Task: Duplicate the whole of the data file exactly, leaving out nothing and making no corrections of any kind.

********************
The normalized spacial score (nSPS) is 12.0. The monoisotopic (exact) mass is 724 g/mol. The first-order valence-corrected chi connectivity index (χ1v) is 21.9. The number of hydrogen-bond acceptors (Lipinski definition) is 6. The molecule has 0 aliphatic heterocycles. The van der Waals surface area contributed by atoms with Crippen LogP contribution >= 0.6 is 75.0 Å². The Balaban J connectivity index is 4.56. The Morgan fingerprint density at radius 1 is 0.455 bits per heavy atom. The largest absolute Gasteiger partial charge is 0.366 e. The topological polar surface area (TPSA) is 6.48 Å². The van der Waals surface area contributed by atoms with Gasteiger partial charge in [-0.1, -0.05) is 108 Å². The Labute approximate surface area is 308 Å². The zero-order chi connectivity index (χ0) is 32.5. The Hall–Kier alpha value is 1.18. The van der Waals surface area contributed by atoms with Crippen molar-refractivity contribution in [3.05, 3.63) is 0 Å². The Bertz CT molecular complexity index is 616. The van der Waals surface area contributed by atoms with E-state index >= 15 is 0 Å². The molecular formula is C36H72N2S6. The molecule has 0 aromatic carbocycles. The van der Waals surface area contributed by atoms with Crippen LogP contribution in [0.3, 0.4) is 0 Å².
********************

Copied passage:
The normalized spacial score (nSPS) is 12.0. The monoisotopic (exact) mass is 724 g/mol. The first-order valence-corrected chi connectivity index (χ1v) is 21.9. The number of hydrogen-bond acceptors (Lipinski definition) is 6. The molecule has 0 aliphatic heterocycles. The van der Waals surface area contributed by atoms with Crippen LogP contribution >= 0.6 is 75.0 Å². The Balaban J connectivity index is 4.56. The Morgan fingerprint density at radius 1 is 0.455 bits per heavy atom. The largest absolute Gasteiger partial charge is 0.366 e. The topological polar surface area (TPSA) is 6.48 Å². The van der Waals surface area contributed by atoms with Gasteiger partial charge in [-0.1, -0.05) is 108 Å². The Labute approximate surface area is 308 Å². The zero-order chi connectivity index (χ0) is 32.5. The Hall–Kier alpha value is 1.18. The van der Waals surface area contributed by atoms with Crippen molar-refractivity contribution in [3.05, 3.63) is 0 Å². The Bertz CT molecular complexity index is 616. The van der Waals surface area contributed by atoms with E-state index >= 15 is 0 Å². The molecular formula is C36H72N2S6. The molecule has 0 aromatic carbocycles. The van der Waals surface area contributed by atoms with Crippen LogP contribution in [0.3, 0.4) is 0 Å².